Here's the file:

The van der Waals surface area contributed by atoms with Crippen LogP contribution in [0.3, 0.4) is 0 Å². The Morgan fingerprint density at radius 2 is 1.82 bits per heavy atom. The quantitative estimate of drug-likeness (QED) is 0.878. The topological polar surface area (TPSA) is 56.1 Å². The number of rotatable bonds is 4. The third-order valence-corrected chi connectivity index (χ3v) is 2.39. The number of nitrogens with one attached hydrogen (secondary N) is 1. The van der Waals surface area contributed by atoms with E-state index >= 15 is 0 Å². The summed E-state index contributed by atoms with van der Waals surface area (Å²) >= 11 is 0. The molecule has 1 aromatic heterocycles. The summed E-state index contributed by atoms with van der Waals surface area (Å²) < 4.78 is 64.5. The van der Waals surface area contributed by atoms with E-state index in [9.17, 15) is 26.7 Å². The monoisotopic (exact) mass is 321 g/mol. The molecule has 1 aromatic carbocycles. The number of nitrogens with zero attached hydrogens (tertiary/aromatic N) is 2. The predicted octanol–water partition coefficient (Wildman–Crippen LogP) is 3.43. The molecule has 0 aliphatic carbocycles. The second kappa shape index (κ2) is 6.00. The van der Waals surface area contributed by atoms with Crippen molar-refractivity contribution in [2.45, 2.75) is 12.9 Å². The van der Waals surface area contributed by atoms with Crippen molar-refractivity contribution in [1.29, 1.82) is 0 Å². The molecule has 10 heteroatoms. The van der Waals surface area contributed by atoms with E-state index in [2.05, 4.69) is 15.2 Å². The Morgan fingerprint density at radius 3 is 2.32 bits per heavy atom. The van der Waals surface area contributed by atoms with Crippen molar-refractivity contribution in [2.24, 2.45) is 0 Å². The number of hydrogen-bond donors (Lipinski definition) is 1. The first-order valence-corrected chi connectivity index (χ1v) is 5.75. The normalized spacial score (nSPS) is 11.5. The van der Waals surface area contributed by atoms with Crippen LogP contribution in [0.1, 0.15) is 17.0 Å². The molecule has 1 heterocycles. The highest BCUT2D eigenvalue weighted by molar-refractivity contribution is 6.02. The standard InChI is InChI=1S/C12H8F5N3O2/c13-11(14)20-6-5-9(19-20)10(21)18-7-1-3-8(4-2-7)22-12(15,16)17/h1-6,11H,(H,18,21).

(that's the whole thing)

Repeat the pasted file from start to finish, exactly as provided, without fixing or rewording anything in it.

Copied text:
The van der Waals surface area contributed by atoms with Crippen LogP contribution in [0.3, 0.4) is 0 Å². The Morgan fingerprint density at radius 2 is 1.82 bits per heavy atom. The quantitative estimate of drug-likeness (QED) is 0.878. The topological polar surface area (TPSA) is 56.1 Å². The number of rotatable bonds is 4. The third-order valence-corrected chi connectivity index (χ3v) is 2.39. The number of nitrogens with one attached hydrogen (secondary N) is 1. The van der Waals surface area contributed by atoms with E-state index >= 15 is 0 Å². The summed E-state index contributed by atoms with van der Waals surface area (Å²) >= 11 is 0. The molecule has 1 aromatic heterocycles. The summed E-state index contributed by atoms with van der Waals surface area (Å²) < 4.78 is 64.5. The van der Waals surface area contributed by atoms with E-state index in [9.17, 15) is 26.7 Å². The monoisotopic (exact) mass is 321 g/mol. The molecule has 1 aromatic carbocycles. The number of nitrogens with zero attached hydrogens (tertiary/aromatic N) is 2. The predicted octanol–water partition coefficient (Wildman–Crippen LogP) is 3.43. The molecule has 0 aliphatic carbocycles. The second kappa shape index (κ2) is 6.00. The van der Waals surface area contributed by atoms with Crippen molar-refractivity contribution in [2.45, 2.75) is 12.9 Å². The van der Waals surface area contributed by atoms with Crippen molar-refractivity contribution in [1.29, 1.82) is 0 Å². The molecule has 10 heteroatoms. The van der Waals surface area contributed by atoms with E-state index in [2.05, 4.69) is 15.2 Å². The Morgan fingerprint density at radius 3 is 2.32 bits per heavy atom. The van der Waals surface area contributed by atoms with Crippen molar-refractivity contribution in [2.24, 2.45) is 0 Å². The number of hydrogen-bond donors (Lipinski definition) is 1. The first-order valence-corrected chi connectivity index (χ1v) is 5.75. The normalized spacial score (nSPS) is 11.5. The van der Waals surface area contributed by atoms with Crippen LogP contribution in [0.1, 0.15) is 17.0 Å². The molecule has 1 heterocycles. The highest BCUT2D eigenvalue weighted by molar-refractivity contribution is 6.02. The standard InChI is InChI=1S/C12H8F5N3O2/c13-11(14)20-6-5-9(19-20)10(21)18-7-1-3-8(4-2-7)22-12(15,16)17/h1-6,11H,(H,18,21).